Greenfield Village Schools
When Henry Ford passed away in 1947, he left no instructions for the operation of the Edison Institute Schools, which presented a serious dilemma for museum administrators. While the high school offered a good education, it was not substantially different from other high schools. It would close in June 1952.
Only the elementary grades remained. Renamed the Greenfield Village Schools, classes continued for kindergarten through sixth grade in seven village buildings. Many “learning by doing” aspects of Henry Ford’s educational vision remained, while educators incorporated newer teaching methods into the classroom. Ultimately, the small number of students did not justify the rising cost of this unique learning experience. The Greenfield Village Schools closed in 1969.
Beginning in the mid-1950s, a newly-formed Education Department helped organize tours and improve exhibit labels in the museum. By the 1970s, museum educators were developing a range of lesson plans for teachers bringing students for self-guided field trips. The popular “A Day in a One Room School” started in 1972.
By returning to our roots in formal education and using our many artifacts, buildings and stories to bring the students’ education to life, we’ve come full circle to the original intent that Henry Ford had when he founded this institution in 1929.Steven K. Hamp Museum President, Henry Ford Academy opening, 1997
Beginning in the 1980s, new studies of how children learn seemed to bear out Ford’s conviction—that the museum setting could provide an alternative to the formal classroom for motivating and empowering different kinds of learners. This, along with an interest in reaching more diverse groups of schoolchildren, motivated museum educators to revisit Henry Ford’s “learning by doing” philosophy and develop a range of innovative new educational programs.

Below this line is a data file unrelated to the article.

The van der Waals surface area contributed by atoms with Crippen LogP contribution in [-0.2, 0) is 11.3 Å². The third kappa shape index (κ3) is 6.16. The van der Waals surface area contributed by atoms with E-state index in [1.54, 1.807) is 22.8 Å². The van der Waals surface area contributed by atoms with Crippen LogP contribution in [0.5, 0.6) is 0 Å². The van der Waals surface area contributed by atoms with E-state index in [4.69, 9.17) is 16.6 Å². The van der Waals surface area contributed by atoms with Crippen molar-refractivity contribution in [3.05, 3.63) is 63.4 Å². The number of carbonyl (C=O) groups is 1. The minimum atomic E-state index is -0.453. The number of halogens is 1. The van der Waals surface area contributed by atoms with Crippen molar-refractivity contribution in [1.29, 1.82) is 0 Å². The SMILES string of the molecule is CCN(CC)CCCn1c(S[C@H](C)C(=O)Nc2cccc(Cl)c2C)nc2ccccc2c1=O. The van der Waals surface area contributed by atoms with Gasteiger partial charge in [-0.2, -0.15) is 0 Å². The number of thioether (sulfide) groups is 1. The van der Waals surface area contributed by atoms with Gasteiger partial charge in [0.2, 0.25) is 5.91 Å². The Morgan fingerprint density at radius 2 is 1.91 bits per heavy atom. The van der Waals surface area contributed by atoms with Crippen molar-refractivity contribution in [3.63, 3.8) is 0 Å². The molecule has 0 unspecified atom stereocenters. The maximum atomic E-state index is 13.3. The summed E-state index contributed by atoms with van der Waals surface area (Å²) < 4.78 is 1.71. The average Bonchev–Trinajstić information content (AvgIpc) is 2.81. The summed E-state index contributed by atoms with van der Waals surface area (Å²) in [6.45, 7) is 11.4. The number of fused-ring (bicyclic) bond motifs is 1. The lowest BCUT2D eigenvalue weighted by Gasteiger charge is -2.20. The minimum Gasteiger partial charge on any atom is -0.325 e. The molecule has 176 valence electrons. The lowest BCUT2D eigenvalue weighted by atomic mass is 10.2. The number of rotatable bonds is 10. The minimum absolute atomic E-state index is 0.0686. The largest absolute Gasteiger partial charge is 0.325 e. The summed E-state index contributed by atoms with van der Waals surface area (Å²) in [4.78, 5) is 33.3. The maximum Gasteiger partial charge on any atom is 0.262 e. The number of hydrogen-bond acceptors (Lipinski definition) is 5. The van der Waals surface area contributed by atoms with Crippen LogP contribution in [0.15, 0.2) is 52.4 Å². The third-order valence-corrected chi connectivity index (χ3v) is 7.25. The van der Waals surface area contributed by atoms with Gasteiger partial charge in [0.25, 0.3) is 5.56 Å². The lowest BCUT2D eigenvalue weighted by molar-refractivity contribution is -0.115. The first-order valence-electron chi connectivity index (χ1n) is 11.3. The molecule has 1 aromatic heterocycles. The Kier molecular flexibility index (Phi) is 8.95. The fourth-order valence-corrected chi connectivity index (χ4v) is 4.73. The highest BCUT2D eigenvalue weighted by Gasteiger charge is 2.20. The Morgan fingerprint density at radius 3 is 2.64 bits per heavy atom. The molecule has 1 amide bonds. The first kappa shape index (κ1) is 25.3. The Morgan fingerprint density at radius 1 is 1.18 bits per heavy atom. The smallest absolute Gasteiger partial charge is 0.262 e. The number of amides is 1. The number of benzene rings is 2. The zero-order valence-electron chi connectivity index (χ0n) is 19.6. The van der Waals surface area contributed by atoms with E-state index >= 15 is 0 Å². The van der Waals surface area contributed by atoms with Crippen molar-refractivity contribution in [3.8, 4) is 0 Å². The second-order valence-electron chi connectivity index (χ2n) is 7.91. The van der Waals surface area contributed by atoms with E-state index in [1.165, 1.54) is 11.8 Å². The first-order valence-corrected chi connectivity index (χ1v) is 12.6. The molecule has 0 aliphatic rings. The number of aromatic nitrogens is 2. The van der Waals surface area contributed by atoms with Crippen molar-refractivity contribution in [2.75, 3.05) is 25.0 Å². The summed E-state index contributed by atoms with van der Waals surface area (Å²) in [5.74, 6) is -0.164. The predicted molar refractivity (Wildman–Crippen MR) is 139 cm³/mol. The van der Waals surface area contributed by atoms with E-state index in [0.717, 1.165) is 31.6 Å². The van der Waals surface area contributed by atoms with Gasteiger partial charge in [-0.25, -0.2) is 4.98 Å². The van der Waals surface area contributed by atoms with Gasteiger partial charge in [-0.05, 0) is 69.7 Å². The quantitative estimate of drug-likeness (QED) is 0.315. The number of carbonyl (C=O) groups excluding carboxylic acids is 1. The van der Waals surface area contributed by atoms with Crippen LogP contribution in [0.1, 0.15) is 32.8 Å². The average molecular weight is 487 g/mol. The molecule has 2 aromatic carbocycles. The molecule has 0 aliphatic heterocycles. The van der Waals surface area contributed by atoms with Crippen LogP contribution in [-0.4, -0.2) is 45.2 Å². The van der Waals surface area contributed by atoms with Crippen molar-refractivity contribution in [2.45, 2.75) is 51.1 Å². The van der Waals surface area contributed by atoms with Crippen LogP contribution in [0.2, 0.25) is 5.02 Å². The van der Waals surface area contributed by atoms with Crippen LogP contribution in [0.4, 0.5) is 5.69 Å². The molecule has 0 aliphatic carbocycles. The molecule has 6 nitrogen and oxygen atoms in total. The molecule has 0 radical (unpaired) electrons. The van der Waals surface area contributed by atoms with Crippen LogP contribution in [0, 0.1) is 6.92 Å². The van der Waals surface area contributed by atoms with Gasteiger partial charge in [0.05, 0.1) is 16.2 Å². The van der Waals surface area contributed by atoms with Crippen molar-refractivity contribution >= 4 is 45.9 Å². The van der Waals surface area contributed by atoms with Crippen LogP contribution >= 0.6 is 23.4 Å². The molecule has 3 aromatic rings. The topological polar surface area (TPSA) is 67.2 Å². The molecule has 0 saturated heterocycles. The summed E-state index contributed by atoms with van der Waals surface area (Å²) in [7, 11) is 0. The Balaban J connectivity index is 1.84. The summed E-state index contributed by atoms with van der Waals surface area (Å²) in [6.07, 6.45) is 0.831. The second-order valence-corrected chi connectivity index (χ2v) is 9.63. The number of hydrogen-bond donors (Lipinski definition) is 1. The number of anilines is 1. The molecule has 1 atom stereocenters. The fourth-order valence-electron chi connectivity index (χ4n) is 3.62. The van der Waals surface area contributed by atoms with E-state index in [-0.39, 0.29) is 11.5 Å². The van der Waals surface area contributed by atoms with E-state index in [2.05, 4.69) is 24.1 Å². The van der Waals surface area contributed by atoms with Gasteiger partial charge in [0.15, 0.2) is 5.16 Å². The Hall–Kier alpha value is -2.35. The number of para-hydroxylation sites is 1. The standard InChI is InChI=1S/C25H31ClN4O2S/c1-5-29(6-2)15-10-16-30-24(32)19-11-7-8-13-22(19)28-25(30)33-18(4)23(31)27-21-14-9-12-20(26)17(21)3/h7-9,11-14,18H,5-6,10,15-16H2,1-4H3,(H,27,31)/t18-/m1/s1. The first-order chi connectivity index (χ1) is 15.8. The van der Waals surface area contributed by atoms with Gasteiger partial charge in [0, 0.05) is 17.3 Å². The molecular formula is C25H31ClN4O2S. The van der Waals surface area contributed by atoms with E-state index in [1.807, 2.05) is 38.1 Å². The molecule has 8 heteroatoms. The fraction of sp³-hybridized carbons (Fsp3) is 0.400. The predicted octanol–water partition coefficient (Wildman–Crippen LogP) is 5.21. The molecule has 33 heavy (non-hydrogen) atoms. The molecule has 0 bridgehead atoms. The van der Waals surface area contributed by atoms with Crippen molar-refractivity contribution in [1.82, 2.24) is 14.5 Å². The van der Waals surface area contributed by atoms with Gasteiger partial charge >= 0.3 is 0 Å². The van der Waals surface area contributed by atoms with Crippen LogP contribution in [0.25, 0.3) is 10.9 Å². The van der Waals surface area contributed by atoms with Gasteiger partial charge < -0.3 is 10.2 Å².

Henry Ford Academy
The museum’s Henry Ford Academy, opened in 1997, was the first charter school developed jointly by a global corporation (Ford Motor Company), the public education system, and a major cultural institution.
The goal of the Academy is to engage students in rigorous academic work that enables a lifelong commitment to learning and innovative problem-solving, as well as respect for themselves, their communities and the environment. It embodies Henry Ford’s original vision that education is not just preparation for life, but a continuous part of life itself. The Academy has not only drawn national attention and won prestigious awards, but has also been used as a model for replication within other major urban cultural organizations around the country.
We believe students learn best when information is presented in a variety of ways and when they see the connection between the classroom and the real world.Cora Christmas Principal of Henry Ford Academy. Annual Report, 1999